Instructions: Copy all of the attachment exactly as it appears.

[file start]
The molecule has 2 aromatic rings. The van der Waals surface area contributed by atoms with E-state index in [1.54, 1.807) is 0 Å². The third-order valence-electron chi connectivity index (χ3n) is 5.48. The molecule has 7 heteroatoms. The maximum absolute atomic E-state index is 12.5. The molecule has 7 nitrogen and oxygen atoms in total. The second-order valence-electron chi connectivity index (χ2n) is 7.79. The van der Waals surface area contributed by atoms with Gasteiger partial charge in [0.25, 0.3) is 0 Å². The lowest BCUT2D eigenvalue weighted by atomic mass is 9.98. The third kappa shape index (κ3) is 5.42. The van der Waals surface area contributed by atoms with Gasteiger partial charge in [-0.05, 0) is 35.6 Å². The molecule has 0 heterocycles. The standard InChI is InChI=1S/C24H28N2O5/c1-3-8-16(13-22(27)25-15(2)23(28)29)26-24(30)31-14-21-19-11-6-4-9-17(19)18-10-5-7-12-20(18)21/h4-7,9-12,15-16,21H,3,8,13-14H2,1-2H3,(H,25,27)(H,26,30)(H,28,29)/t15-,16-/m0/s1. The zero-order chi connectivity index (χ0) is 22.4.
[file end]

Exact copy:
The molecule has 2 aromatic rings. The van der Waals surface area contributed by atoms with E-state index in [1.54, 1.807) is 0 Å². The third-order valence-electron chi connectivity index (χ3n) is 5.48. The molecule has 7 heteroatoms. The maximum absolute atomic E-state index is 12.5. The molecule has 7 nitrogen and oxygen atoms in total. The second-order valence-electron chi connectivity index (χ2n) is 7.79. The van der Waals surface area contributed by atoms with Gasteiger partial charge in [0.25, 0.3) is 0 Å². The lowest BCUT2D eigenvalue weighted by atomic mass is 9.98. The third kappa shape index (κ3) is 5.42. The van der Waals surface area contributed by atoms with Gasteiger partial charge in [-0.05, 0) is 35.6 Å². The molecule has 0 heterocycles. The standard InChI is InChI=1S/C24H28N2O5/c1-3-8-16(13-22(27)25-15(2)23(28)29)26-24(30)31-14-21-19-11-6-4-9-17(19)18-10-5-7-12-20(18)21/h4-7,9-12,15-16,21H,3,8,13-14H2,1-2H3,(H,25,27)(H,26,30)(H,28,29)/t15-,16-/m0/s1. The zero-order chi connectivity index (χ0) is 22.4.